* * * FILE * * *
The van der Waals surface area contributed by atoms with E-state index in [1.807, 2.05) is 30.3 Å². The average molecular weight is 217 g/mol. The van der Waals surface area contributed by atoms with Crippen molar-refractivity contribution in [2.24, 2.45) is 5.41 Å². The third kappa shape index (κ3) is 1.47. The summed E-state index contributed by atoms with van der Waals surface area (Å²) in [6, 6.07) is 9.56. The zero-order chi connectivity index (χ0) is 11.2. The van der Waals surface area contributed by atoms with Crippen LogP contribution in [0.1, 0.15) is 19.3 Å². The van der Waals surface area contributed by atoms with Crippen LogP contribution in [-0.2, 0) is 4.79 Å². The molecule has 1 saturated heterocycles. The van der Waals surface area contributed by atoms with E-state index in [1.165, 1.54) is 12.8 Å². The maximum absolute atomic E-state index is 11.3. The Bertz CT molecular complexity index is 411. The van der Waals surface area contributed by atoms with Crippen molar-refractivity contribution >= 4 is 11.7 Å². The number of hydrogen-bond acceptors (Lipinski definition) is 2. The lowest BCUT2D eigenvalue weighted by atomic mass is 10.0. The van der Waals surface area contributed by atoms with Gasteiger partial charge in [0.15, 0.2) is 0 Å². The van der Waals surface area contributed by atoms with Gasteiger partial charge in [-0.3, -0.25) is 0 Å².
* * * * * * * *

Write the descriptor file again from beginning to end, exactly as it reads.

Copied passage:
The van der Waals surface area contributed by atoms with E-state index in [1.807, 2.05) is 30.3 Å². The average molecular weight is 217 g/mol. The van der Waals surface area contributed by atoms with Crippen molar-refractivity contribution in [2.24, 2.45) is 5.41 Å². The third kappa shape index (κ3) is 1.47. The summed E-state index contributed by atoms with van der Waals surface area (Å²) in [6, 6.07) is 9.56. The zero-order chi connectivity index (χ0) is 11.2. The van der Waals surface area contributed by atoms with Crippen LogP contribution in [0.1, 0.15) is 19.3 Å². The van der Waals surface area contributed by atoms with Crippen LogP contribution in [-0.2, 0) is 4.79 Å². The molecule has 1 saturated heterocycles. The van der Waals surface area contributed by atoms with E-state index in [1.165, 1.54) is 12.8 Å². The maximum absolute atomic E-state index is 11.3. The Bertz CT molecular complexity index is 411. The van der Waals surface area contributed by atoms with Crippen molar-refractivity contribution >= 4 is 11.7 Å². The number of hydrogen-bond acceptors (Lipinski definition) is 2. The lowest BCUT2D eigenvalue weighted by atomic mass is 10.0. The van der Waals surface area contributed by atoms with Gasteiger partial charge in [0.15, 0.2) is 0 Å². The van der Waals surface area contributed by atoms with Gasteiger partial charge in [-0.3, -0.25) is 0 Å².